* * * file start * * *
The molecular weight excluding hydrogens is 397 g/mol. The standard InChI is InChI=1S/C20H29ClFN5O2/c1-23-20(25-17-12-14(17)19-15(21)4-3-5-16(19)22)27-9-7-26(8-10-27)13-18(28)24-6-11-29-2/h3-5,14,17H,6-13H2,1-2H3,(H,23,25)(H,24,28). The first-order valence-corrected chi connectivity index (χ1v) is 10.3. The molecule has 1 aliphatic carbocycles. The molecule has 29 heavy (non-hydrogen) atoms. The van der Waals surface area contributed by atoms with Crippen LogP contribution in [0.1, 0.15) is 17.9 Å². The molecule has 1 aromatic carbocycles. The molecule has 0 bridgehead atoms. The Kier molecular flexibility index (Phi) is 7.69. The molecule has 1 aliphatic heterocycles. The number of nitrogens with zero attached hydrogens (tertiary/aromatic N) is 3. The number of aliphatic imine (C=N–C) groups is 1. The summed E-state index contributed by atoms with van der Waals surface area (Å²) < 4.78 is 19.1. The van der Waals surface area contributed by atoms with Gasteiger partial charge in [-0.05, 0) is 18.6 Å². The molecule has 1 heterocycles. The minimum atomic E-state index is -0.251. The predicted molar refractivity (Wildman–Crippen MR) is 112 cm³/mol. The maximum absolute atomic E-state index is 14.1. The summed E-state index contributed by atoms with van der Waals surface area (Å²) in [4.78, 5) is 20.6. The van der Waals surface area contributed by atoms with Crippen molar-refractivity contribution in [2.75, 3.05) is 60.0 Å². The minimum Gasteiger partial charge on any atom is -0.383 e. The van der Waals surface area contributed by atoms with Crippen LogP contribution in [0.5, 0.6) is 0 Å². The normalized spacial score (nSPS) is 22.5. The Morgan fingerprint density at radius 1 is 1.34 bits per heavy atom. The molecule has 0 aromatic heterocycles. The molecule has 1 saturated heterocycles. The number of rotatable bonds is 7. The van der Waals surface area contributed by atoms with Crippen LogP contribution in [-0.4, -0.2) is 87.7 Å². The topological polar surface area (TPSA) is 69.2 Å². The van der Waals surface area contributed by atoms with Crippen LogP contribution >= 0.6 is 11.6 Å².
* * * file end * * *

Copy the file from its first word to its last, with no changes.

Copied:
The molecular weight excluding hydrogens is 397 g/mol. The standard InChI is InChI=1S/C20H29ClFN5O2/c1-23-20(25-17-12-14(17)19-15(21)4-3-5-16(19)22)27-9-7-26(8-10-27)13-18(28)24-6-11-29-2/h3-5,14,17H,6-13H2,1-2H3,(H,23,25)(H,24,28). The first-order valence-corrected chi connectivity index (χ1v) is 10.3. The molecule has 1 aliphatic carbocycles. The molecule has 29 heavy (non-hydrogen) atoms. The van der Waals surface area contributed by atoms with Crippen LogP contribution in [0.1, 0.15) is 17.9 Å². The molecule has 1 aromatic carbocycles. The molecule has 0 bridgehead atoms. The Kier molecular flexibility index (Phi) is 7.69. The molecule has 1 aliphatic heterocycles. The number of nitrogens with zero attached hydrogens (tertiary/aromatic N) is 3. The number of aliphatic imine (C=N–C) groups is 1. The summed E-state index contributed by atoms with van der Waals surface area (Å²) < 4.78 is 19.1. The van der Waals surface area contributed by atoms with Gasteiger partial charge in [-0.05, 0) is 18.6 Å². The molecule has 1 heterocycles. The minimum atomic E-state index is -0.251. The predicted molar refractivity (Wildman–Crippen MR) is 112 cm³/mol. The maximum absolute atomic E-state index is 14.1. The summed E-state index contributed by atoms with van der Waals surface area (Å²) in [4.78, 5) is 20.6. The van der Waals surface area contributed by atoms with Crippen molar-refractivity contribution in [2.75, 3.05) is 60.0 Å². The minimum Gasteiger partial charge on any atom is -0.383 e. The van der Waals surface area contributed by atoms with Crippen LogP contribution in [0.5, 0.6) is 0 Å². The normalized spacial score (nSPS) is 22.5. The Morgan fingerprint density at radius 1 is 1.34 bits per heavy atom. The molecule has 0 aromatic heterocycles. The molecule has 1 saturated heterocycles. The number of rotatable bonds is 7. The van der Waals surface area contributed by atoms with Crippen LogP contribution in [-0.4, -0.2) is 87.7 Å². The topological polar surface area (TPSA) is 69.2 Å². The van der Waals surface area contributed by atoms with Crippen LogP contribution >= 0.6 is 11.6 Å².